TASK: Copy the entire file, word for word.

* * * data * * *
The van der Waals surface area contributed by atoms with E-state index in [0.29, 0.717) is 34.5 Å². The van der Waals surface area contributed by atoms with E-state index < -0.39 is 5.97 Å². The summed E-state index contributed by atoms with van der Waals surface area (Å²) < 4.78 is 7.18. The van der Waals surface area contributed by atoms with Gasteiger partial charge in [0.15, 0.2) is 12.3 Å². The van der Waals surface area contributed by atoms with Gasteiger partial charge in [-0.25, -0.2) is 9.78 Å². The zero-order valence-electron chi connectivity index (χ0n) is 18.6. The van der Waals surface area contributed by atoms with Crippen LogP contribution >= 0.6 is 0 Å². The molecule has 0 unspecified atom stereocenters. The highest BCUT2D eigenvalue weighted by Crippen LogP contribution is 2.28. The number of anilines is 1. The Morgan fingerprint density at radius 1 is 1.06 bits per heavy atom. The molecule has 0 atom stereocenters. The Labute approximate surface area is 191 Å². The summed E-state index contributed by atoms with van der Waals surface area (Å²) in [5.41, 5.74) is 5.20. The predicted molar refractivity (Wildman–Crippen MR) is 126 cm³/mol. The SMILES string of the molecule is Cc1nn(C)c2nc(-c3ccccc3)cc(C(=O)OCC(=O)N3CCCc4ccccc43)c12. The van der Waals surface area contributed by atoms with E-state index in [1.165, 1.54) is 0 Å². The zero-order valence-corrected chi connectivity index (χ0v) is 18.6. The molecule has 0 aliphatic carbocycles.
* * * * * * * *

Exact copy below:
The van der Waals surface area contributed by atoms with E-state index in [0.29, 0.717) is 34.5 Å². The van der Waals surface area contributed by atoms with E-state index < -0.39 is 5.97 Å². The summed E-state index contributed by atoms with van der Waals surface area (Å²) < 4.78 is 7.18. The van der Waals surface area contributed by atoms with Gasteiger partial charge in [0.15, 0.2) is 12.3 Å². The van der Waals surface area contributed by atoms with Gasteiger partial charge in [-0.25, -0.2) is 9.78 Å². The zero-order valence-electron chi connectivity index (χ0n) is 18.6. The van der Waals surface area contributed by atoms with Crippen LogP contribution >= 0.6 is 0 Å². The molecule has 0 unspecified atom stereocenters. The highest BCUT2D eigenvalue weighted by Crippen LogP contribution is 2.28. The number of anilines is 1. The Morgan fingerprint density at radius 1 is 1.06 bits per heavy atom. The molecule has 0 atom stereocenters. The Labute approximate surface area is 191 Å². The summed E-state index contributed by atoms with van der Waals surface area (Å²) in [5.41, 5.74) is 5.20. The predicted molar refractivity (Wildman–Crippen MR) is 126 cm³/mol. The SMILES string of the molecule is Cc1nn(C)c2nc(-c3ccccc3)cc(C(=O)OCC(=O)N3CCCc4ccccc43)c12. The van der Waals surface area contributed by atoms with E-state index in [1.165, 1.54) is 0 Å². The zero-order valence-corrected chi connectivity index (χ0v) is 18.6. The molecule has 0 aliphatic carbocycles.